Government announces funding for rugby coaches to “build character” in pupils

The scheme coincides with England hosting the Rugby World Cup. All 12 Aviva premiership clubs, as well as Worcester Warriors and Bristol, will receive government funding to design and deliver programmes for pupils.

Nicky Morgan announced the scheme on 31 May as a part of the government’s “core mission to deliver real social justice”. The scheme will reach more than 17,000 pupils in schools, as well as providing an intensive 33 week course for almost 500 young people not in education, employment or training (NEET).

The project will be a part of the government’s ‘character grants scheme’, which will see £3.5 million of funding spread across 14 different projects, with this project receiving more than £500,000. The ‘character grants scheme’ is set to reach 150,000 pupils across more than 1,100 schools, and is designed “to expand initiatives that successfully improve the character of young people”.

Education Secretary Nicky Morgan said: “In the year of England hosting the Rugby World Cup we are funding the sport’s best coaches to transform the lives of thousands of our most disaffected and disadvantaged children.

“This is part of our core mission to deliver real social justice by giving all children, regardless of background, the chance to fulfil their potential and achieve their high aspirations.

“The values of rugby are those from which all young people should learn. Rugby teaches how to bounce back from setbacks, to show integrity in victory and defeat, and to respect others, especially your opponents.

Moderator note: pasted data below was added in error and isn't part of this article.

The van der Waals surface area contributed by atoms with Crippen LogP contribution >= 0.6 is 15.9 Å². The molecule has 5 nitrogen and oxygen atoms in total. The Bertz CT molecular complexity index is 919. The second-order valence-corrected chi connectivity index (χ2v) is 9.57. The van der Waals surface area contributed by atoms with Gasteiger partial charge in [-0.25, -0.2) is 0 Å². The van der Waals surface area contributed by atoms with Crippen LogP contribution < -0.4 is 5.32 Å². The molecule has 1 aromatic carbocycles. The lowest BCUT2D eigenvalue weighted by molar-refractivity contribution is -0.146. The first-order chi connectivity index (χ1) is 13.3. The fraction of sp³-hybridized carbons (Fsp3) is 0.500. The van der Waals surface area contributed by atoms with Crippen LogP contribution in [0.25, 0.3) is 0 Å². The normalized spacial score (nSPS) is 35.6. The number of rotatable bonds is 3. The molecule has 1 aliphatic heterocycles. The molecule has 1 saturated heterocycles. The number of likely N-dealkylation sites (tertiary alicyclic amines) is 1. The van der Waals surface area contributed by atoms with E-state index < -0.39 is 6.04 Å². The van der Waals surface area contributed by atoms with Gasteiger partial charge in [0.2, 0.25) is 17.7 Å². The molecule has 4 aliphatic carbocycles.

“The £3.5 million character grants announced today will go towards producing a nation of resilient and confident young people. It will mean our children will be more ready than ever before to lead tomorrow’s Britain.”
Mark McCafferty, Chief Executive of Premiership Rugby, said: “On and off the pitch, rugby’s core values of respect, teamwork, enjoyment, discipline and sportsmanship are at the heart of premiership rugby. Our work in the community before, during and after this year’s Rugby World Cup gives England’s professional rugby clubs a fantastic platform to use rugby’s core values to build character.

“We are excited that this new Department for Education partnership will expand this promising community-based approach to reach primary and secondary school children.”

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